US 8137315 B2
A self-contained pump is disclosed that is an integrated pump. It has a reservoir, a pumping mechanism, and at least one outlet. The pumping mechanism is for controlled compression of the reservoir to force a required volume of fluid in the reservoir through the at least one outlet.
1. An apparatus for controlled release of drugs, the apparatus comprising a self-contained pump comprising:
at least one outlet;
a pumping mechanism comprising at least one piezoelectric actuator on at least one wall of the reservoir, wherein the at least one piezoelectric actuator comprises at least one selected from the group consisting of: (1) a helix around at least one side wall of the reservoir, (2) a double helix around at least one side wall of the reservoir, (3) at least two piezoelectric actuators on a bottom wall of the reservoir, (4) corner posts of a plurality of side walls of the reservoir, and (5) at least one piezoelectric actuator integrated with at least one of the bottom wall and a top wall of the reservoir; and
a central core within the reservoir; whereby the pumping mechanism is for controlled compression of the reservoir to force a required volume of fluid in the reservoir through the at least one outlet, and whereby the central core extends between and seals with the top wall and the bottom wall of the reservoir, the central core being substantially rigid.
2. The apparatus of
3. The apparatus of
4. The apparatus of
5. The apparatus of
6. The apparatus of
7. The apparatus of
8. The apparatus of
This patent application is a U.S. National Phase application under 35 U.S.C. 371 of International Application No. PCT/SG2007/000186, filed on 28 Jun. 2007, entitled SELF-CONTAINED PUMP, which claims priority to U.S. provisional application No. 60/818,338, filed 5 Jul. 2006.
This invention relates to a self-contained pump and refers particularly, though not exclusively, to a pump having integrated therewith a reservoir, pumping mechanism, and outlet.
In general, the basic building blocks of a pump include a reservoir, connecting conduits, pumping region, outlet, and pump housing. The size of the pump is often related to the required performance. In many industries there is an ongoing trend to miniaturize products. This ongoing miniaturization increases the need for smaller pumps. Reservoirs and connecting conduits can easily be miniaturized down to the nanometer scale with available etching techniques. However, the actual pumping mechanism is often a limiting factor in pump miniaturization. The limiting factor can be the physical size or the efficiency of the pump. Present pumps are not small enough for future applications. There is a need for even smaller pumps that have the ability for accurate control.
According to an exemplary aspect there is provided a self-contained pump comprising: as an integrated pump, a reservoir, a pumping mechanism, and at least one outlet; whereby the pumping mechanism is for controlled compression of the reservoir to force a required volume of fluid in the reservoir through the at least one outlet.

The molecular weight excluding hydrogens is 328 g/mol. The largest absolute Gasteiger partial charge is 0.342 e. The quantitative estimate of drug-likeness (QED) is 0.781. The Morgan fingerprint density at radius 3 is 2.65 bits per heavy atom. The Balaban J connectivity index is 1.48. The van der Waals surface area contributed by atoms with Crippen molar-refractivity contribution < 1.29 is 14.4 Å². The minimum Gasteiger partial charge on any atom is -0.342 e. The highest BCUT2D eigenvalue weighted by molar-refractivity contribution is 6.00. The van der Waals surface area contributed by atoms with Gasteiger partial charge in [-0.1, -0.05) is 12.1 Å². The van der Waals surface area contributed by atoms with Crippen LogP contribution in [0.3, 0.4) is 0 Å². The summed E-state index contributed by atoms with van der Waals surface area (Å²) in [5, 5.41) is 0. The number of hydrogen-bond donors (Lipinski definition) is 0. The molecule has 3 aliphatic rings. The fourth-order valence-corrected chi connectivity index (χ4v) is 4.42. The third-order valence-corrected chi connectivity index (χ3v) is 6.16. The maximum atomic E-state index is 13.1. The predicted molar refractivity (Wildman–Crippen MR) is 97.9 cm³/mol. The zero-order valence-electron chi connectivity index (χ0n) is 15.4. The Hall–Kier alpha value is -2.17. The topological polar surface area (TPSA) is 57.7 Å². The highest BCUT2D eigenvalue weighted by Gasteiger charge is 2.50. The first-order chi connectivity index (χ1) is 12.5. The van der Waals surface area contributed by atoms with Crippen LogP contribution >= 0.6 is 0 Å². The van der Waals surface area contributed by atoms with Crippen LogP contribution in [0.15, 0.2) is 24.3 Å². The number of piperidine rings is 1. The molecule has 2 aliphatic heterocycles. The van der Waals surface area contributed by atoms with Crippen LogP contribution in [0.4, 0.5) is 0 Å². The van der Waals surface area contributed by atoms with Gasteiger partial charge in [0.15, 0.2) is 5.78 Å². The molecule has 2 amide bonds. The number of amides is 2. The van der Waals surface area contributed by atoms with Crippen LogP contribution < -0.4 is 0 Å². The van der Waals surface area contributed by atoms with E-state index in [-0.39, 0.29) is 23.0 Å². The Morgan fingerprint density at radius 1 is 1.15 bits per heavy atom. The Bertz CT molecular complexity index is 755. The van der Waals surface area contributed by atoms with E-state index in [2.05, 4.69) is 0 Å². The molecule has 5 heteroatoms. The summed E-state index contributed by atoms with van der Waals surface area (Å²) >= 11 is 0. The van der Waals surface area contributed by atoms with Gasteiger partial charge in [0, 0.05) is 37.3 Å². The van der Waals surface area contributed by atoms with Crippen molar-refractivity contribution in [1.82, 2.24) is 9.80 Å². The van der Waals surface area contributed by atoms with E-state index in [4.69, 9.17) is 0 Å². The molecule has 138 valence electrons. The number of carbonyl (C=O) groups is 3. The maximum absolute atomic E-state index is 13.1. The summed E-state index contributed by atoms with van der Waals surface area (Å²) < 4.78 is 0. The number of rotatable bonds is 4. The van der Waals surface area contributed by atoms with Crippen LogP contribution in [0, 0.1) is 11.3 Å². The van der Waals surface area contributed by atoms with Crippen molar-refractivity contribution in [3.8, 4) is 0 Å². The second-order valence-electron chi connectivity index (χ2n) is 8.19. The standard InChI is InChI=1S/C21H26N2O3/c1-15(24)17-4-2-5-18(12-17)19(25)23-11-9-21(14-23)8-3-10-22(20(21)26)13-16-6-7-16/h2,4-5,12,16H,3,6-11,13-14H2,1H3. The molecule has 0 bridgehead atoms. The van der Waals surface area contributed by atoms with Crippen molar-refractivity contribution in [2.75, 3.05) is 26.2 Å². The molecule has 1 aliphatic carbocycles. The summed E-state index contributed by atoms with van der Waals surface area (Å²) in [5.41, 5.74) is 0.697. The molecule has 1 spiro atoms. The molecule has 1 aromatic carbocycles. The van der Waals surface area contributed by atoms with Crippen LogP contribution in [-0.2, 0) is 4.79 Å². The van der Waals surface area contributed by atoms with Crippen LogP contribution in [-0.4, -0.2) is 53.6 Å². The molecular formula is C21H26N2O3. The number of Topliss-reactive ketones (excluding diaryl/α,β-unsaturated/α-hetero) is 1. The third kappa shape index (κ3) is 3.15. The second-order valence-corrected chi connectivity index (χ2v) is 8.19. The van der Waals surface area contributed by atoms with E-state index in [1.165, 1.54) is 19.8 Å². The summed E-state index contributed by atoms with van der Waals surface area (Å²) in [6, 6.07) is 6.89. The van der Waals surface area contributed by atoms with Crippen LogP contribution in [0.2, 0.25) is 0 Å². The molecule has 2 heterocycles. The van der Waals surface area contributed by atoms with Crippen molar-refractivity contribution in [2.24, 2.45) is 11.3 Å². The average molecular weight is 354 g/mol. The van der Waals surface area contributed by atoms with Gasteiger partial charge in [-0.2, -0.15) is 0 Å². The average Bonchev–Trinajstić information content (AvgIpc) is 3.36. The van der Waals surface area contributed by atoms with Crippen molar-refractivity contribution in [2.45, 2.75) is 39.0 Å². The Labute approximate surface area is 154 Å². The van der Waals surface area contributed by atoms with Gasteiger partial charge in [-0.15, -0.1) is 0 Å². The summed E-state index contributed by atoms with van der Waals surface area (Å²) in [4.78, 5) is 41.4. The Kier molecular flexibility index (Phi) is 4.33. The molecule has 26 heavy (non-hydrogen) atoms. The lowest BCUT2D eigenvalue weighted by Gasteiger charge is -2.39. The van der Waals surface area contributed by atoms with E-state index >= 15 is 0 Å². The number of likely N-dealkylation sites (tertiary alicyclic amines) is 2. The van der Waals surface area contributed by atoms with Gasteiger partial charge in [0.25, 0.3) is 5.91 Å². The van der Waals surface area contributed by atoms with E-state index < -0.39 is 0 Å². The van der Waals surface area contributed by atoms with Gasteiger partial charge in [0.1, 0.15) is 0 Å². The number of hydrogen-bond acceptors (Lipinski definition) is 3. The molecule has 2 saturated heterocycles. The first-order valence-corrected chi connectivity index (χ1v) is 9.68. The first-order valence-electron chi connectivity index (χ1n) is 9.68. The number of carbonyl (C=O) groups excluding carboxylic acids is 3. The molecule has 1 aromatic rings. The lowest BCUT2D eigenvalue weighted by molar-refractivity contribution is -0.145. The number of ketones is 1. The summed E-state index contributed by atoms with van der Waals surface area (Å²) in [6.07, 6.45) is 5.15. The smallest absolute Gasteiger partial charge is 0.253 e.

The self-contained pump may further comprise an inlet, the inlet being the outlet. The pumping mechanism may comprise at least one piezoelectric actuator on at least one wall of the reservoir.
The reservoir may comprise a plurality of walls. The plurality of walls may comprise a top wall, at least one side wall, and a bottom wall. At least one of the plurality of walls may be relatively rigid. At least one other of the plurality of walls may be relatively flexible.
The self-contained pump my further comprise a flexible membrane over each outlet of the at least one outlet. The flexible membrane may be thin and transparent.
The self-contained pump may further comprise a central core within the reservoir, the at least one outlet being aligned with the central core. The central core may have at least one hole therethrough for fluidic communication between the reservoir and the at least one outlet. The central core may extend between and seals with the top wall and the bottom wall. The central core may be relatively rigid. The at least one opening may be in one of: the top wall and the bottom wall. The at least one opening may be aligned with the central core. The central core may be a hollow cylinder.
A reduction in compression of the reservoir may be to force a part of the required volume of fluid into the reservoir through the at least one outlet.
The at least one piezoelectric actuator may comprise at least one of: a helix around the at least one side wall, a double helix around the at least one side wall, at least two piezoelectric actuators on the bottom wall, corner posts of a plurality of side walls where the at least one side wall comprises the plurality of side walls, and a piezoelectric actuator on opposite walls of the plurality of side walls.
According to another exemplary aspect there is provided a fluidic lens apparatus for an optical apparatus, the fluidic lens comprising the self-contained pump as described above. The optical apparatus may be at least one of: a digital camera, a digital camera in a mobile telephone, endoscope, security system camera, and optical storage device.
According to a further exemplary aspect there is provided apparatus for controlled release of drugs, the apparatus comprising a self-contained pump as described above.
In order that the invention may be fully understood and readily put into practical effect there shall now be described by way of non-limitative example only exemplary embodiments, the description being with reference to the accompanying illustrative drawings.
In each drawing figure the same reference numerals are used for like components with a prefix numeral indicating the drawing figure relevant.
According to the exemplary embodiment of